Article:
To gain more insight on New Orleans second-round pick E.J. Liddell, Pelicans.com caught up with Adam Jardy, who covered the 6-foot-7 forward during Liddell’s three-year college career at Ohio State. Jardy is approaching his 11th year as a member of the sports staff at the Columbus Dispatch and his eighth season as the Ohio State men’s basketball beat writer.
Pelicans.com: New Orleans GM Trajan Langdon indicated that the front office was extremely surprised that Liddell was still on the board at No. 41 overall. What was your reaction to Liddell being a second-round pick?
Jardy: I was as surprised as anybody. After going through the NBA draft process following his sophomore season and facing the likelihood of going undrafted, Liddell returned to Ohio State and improved his game in every meaningful way. I had been told in the days leading into the draft that he could go as high as 20 but he was realistically a first-round pick, so to slide to 41 was certainly not something I expected to see.
Pelicans.com: Liddell seemed to make an immense leap in production from the start of his college career to his third season last winter. What were the areas he showed the most strides and what accounted for his improvements?
Jardy: Brutal, honest feedback from the draft process a year ago. Liddell significantly improved his body, developed his perimeter skills and blossomed into an elite collegiate player who had a real chance to become Big Ten player of the year heading into the final week of the season. Liddell shouldered a heavy load, particularly early, as the Buckeyes searched for a secondary scoring option and displayed a growing arsenal of weapons. He developed a consistent 3-point shot, continued to hit contested mid-range jumpers and got to the free-throw line as consistently as anybody in the country. He got there by simply putting his head down, taking feedback to heart and making himself better.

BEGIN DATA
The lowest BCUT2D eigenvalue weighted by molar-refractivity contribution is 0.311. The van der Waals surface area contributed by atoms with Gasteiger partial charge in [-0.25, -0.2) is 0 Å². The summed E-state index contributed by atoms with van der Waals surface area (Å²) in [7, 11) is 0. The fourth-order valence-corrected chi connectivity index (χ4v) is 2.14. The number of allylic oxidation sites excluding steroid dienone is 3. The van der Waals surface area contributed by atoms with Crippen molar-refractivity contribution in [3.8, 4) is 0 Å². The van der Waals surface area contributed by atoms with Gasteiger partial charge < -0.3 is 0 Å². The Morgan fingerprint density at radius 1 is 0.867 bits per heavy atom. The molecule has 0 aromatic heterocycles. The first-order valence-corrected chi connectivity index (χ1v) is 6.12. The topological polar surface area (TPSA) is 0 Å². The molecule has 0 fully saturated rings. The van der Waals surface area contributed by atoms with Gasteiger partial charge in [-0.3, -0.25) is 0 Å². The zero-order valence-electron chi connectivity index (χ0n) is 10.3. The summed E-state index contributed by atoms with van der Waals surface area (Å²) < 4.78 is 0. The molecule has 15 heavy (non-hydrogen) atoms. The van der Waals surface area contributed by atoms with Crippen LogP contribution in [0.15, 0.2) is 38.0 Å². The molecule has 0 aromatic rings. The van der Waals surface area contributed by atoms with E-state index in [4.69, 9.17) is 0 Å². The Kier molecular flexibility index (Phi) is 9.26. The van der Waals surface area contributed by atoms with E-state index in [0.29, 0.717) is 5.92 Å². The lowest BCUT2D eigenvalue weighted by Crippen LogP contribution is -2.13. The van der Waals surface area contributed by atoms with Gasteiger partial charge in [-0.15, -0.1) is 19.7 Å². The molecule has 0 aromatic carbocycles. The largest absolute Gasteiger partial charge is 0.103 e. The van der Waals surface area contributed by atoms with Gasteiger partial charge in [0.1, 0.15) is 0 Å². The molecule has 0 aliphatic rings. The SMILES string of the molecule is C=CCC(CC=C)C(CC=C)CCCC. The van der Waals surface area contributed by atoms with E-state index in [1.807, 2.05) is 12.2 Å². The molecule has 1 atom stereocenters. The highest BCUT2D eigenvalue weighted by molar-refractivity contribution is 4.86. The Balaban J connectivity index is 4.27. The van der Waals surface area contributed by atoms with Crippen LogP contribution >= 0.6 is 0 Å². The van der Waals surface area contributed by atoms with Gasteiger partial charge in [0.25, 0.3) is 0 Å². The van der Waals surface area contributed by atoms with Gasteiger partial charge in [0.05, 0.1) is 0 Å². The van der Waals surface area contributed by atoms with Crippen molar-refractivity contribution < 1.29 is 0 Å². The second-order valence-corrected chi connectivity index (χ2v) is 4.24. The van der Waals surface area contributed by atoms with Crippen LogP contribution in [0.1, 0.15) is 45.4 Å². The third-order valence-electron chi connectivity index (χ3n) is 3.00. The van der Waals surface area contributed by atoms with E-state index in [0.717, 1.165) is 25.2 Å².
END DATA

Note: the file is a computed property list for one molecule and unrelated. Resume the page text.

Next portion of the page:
Pelicans.com: He’s been compared to some NBA pros who are versatile frontcourt players. How do you think his versatility will help him adapt to the league’s style of play at each end of the court?
Jardy: Liddell has often been described as a tweener and someone who might be undersized to play as a big or too big to play on the wing, but I consistently saw him get the better of bigger, more formidable post players at the collegiate level. He’s got great leaping ability, most of which comes from his mom, Michelle, who was a standout volleyball player at Illinois State. That allowed him to become the shortest player to ever lead the Big Ten in blocks for a season, and that will help him at the next level. I think he could realistically play three positions at the next level and is skilled and physical enough to hold down minutes as a small-ball 5.
Pelicans.com: What are some of the areas he’s continuing to try to improve?
Jardy: With Liddell, it’s always a goal of overall improvement. He’s still working on lateral quickness to help him guard in space and on the perimeter, and his skills around the 3-point line have come a long way but could still use some further growth.
Pelicans.com: What’s one thing fans might be surprised to know about Liddell?
Jardy: He’s a huge fan of Buffalo Wild Wings. He announced his commitment to Ohio State as a press conference at the restaurant located roughly a mile from his high school and then had the chain cater his NBA draft party. On the court, he is only the second two-time Illinois Mr. Basketball winner after Jabari Parker.